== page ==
A product marketing exec says the company will no longer install or support Linux on its hardware, including the ThinkPad laptop and other products acquired when it purchased IBM's PC division. (NOTE: an important update to this story is available, in which Lenovo denies reports that it is ending its Linux installation and support options.)
Computer maker Lenovo will not install or support the Linuxoperating system on any of its PCs, including ThinkPads and a series of new notebooks, the company said this week.
The Raleigh, N.C.-based company is clearly positioning itself as an exclusive partner of Microsoft, several weeks after the companies announced they were "reaffirming" global market development and cooperation agreements.
"We will not have models available for Linux, and we do not have custom order, either," said Frank Kardonski, Lenovo's worldwide product manager for Lenovo 3000 offerings. "What you see is what you get. And at this point, it's Windows."
A Lenovo spokesman later said the non-Linux strategy is also applicable to the company's ThinkPad brand of notebooks, although Lenovo will provide advice to customers who are intent on deploying desktop Linux systems in some fashion.
While Lenovo and Microsoft have had a long OEM relationship that pre-dates Lenovo's takeover last year of the former IBM PC Co., IBM had been supportive of Linux throughout its product line — including preloading it on ThinkPads — before the sale to Lenovo.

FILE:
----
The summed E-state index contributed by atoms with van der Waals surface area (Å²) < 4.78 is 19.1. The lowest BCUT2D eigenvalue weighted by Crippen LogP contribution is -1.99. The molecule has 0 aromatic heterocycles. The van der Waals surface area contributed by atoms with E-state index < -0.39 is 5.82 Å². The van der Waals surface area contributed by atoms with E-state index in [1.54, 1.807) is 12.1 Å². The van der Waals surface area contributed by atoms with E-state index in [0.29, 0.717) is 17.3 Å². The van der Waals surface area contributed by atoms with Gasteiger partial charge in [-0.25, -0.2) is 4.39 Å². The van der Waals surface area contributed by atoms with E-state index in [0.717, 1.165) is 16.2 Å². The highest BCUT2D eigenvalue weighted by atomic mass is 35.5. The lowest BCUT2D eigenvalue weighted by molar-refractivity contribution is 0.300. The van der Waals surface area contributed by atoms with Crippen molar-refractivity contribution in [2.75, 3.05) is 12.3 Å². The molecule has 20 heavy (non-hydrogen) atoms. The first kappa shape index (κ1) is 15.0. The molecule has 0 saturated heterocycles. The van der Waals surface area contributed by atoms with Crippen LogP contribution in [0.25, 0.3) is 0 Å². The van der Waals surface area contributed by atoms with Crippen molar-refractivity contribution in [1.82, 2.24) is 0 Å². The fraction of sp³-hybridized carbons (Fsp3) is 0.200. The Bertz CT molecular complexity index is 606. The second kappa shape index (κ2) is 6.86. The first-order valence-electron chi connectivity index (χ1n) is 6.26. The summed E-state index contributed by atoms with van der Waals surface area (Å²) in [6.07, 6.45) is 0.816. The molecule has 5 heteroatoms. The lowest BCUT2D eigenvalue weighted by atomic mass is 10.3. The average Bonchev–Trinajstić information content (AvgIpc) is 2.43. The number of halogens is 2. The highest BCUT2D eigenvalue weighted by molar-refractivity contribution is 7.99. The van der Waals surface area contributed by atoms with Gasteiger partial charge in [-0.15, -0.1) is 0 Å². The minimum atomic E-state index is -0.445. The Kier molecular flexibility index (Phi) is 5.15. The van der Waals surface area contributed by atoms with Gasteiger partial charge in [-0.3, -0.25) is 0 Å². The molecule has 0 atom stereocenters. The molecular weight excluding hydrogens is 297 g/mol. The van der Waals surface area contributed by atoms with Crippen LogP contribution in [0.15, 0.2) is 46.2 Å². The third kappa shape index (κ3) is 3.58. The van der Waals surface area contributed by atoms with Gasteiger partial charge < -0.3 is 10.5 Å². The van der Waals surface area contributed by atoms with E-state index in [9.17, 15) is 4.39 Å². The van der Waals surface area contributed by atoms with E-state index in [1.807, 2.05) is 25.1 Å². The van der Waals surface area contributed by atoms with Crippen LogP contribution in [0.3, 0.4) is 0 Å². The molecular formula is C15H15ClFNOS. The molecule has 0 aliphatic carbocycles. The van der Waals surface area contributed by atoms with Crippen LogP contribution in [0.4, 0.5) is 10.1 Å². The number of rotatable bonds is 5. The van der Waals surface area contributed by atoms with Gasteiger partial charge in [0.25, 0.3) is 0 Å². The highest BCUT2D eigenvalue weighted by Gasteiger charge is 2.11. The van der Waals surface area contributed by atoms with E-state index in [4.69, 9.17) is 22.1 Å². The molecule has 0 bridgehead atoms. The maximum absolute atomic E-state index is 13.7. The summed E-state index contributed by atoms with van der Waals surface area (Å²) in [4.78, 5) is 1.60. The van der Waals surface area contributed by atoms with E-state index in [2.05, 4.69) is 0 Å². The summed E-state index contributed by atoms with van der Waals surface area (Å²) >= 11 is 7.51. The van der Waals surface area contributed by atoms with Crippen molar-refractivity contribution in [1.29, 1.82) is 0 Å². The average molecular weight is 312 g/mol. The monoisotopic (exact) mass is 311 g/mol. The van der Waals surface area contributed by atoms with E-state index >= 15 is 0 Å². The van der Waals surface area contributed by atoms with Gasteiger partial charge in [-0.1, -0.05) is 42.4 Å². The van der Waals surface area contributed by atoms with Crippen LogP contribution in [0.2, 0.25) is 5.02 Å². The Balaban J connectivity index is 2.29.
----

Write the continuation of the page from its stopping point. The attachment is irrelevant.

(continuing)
Some solution providers said Lenovo's position would likely have little impact on business in the near future, but down the road that could change.
"In the short term, no impact," said Norman Gaffney, co-founder of Garic, a New York-based solution provider and Lenovo partner. "In the long term, yes."
That, Gaffney said, could change should Microsoft further delay its in-development Vista operating system. As it stands now, he said, the market may be ready to wait.
"Customers are always asking for something that's still a few years down the road, to have available today," Gaffney said. "Will Lenovo lose some sales? Possibly."
Among Lenovo's two biggest rivals, Hewlett-Packard, Palo Alto, Calif., began offering Linux-based notebooks as early as 2004, and Dell offers Linux configurations on some of its PC clients. And system builders have been warming up to the idea of offering Linux on desktops and notebooks; at CMP Technology's XChange Tech Connect conference last week in Summerlin, Nev., several said they were open to providing systems with Novell's forthcoming SUSE Linux Enterprise 10 for the desktop.
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